Carnival Corporation — the parent company behind Carnival Cruise Line, Princess, AIDA, Holland America, and more — announced that it is bringing SpaceX’s Starlink connectivity to its ships in order to improve its wi-fi capabilities at sea.
The company says that the rollout began last month with Carnival Cruise Line and AIDA ships and that it plans to expand to other brands in the future. It’s not clear if all ships in those fleets have the service as of now, or if the process of installing it has only started.
Still, for those who enjoy being connected on a cruise, the announcement is welcome news.
“Rivaling on-land connectivity experiences, Starlink greatly advances Carnival Corporation’s focus on providing the best available Wi-Fi experience for its guests to stay connected while on vacation, including sharing photos and videos, streaming movies and live sporting events, and enjoying other content onboard with a reliable connection at even faster speeds,” a press release from the company said.
Starlink is known for providing Internet access via satellites in “Low Earth Orbit,” allowing the company to offer connectivity even in remote places such as in the middle of the ocean. According to Ookla speed tests, the service offered a median download speed of 53 Mbps as of late 2022. For comparison, most Internet service on cruise ships has been in the 3-10 Mbps range when Cruzely has tested it.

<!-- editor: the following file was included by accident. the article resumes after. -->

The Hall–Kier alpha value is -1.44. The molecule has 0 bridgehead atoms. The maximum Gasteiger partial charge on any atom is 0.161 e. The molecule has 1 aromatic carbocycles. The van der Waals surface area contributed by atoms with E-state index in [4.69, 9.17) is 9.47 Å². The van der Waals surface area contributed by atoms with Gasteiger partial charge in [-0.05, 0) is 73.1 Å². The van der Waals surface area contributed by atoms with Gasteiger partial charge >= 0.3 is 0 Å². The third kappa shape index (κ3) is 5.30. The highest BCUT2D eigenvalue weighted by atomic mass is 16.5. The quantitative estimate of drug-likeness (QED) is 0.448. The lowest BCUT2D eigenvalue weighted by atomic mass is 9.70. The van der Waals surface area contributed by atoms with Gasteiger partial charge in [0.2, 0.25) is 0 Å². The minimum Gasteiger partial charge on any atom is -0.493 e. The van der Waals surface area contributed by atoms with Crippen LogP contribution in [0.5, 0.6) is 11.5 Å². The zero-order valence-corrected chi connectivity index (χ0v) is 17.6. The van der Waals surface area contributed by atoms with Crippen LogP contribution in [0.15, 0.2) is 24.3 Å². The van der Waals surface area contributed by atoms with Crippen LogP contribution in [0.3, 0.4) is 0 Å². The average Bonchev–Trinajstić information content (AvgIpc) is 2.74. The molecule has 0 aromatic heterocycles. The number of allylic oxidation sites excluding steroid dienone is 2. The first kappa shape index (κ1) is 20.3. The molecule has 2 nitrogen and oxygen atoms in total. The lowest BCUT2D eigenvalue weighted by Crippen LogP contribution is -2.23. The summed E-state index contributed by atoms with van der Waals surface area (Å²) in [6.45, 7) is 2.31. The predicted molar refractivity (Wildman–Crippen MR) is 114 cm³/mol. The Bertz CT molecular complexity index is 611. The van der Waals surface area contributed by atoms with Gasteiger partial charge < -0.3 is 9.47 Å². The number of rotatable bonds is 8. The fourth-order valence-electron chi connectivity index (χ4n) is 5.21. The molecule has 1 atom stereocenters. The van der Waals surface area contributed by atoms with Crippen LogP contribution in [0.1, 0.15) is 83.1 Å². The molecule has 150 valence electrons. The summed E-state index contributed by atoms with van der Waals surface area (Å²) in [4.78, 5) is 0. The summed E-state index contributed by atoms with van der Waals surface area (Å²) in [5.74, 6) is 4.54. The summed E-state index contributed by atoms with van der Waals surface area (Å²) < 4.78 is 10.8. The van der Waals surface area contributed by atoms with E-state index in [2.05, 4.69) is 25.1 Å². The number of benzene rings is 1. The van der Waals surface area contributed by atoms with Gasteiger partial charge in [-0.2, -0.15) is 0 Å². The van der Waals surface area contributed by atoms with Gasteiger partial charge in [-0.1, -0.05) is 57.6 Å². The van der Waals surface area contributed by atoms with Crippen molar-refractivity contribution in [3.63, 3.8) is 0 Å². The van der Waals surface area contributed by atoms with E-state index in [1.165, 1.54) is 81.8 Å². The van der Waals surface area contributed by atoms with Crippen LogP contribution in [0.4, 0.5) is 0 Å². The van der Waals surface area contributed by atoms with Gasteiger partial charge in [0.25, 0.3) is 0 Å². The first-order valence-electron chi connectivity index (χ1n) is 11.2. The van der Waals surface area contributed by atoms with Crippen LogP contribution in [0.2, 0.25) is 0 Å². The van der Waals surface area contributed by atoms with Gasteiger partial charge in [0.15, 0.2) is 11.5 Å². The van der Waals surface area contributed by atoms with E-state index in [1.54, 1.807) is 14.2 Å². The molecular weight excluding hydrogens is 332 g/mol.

Addressing bandwidth and speeds of online access is a smart way to make the cruise experience more enjoyable for many people. While cruising has always been seen as a way to “disconnect,” the truth is that online access has gone from a want to a need for many passengers.
Our Experience With Starlink on a Cruise Ship
If Starlink sounds familiar, it may be because Royal Caribbean announced a similar agreement with the provider just a few months ago. In fact, we sailed on Royal Caribbean’s Allure of the Seas recently where Starlink was installed, giving us a chance to test out the new service firsthand.
So how was it?
During our cruise, we actually noticed no difference in connection speed. In fact, tests we conducted on the ship consistently saw speeds in the 3-4 Mbps range. Even by cruise ship standards, that’s on the slow end of the spectrum. And when in crowded areas of the ship like the theater, connections dropped.
In fact, arsTechnica reports that the median speed of Starlink service has dropped from 105 Mbps in 2021 to about half that today as more people use the service.
(Note: We sailed Carnival Celebration — the fleet’s newest ship — this month and were pleased with wi-fi speeds in the 10-12 Mbps range. However, we don’t know if it was equipped with Starlink or not.)
As this technology continues to evolve, it’s likely that the speeds offered will continue to increase. For example, the company was just approved to launch 7,500 new satellites to help boost its offerings.
For now, however, don’t be surprised if the introduction of Starlink doesn’t automatically translate to blazing speeds.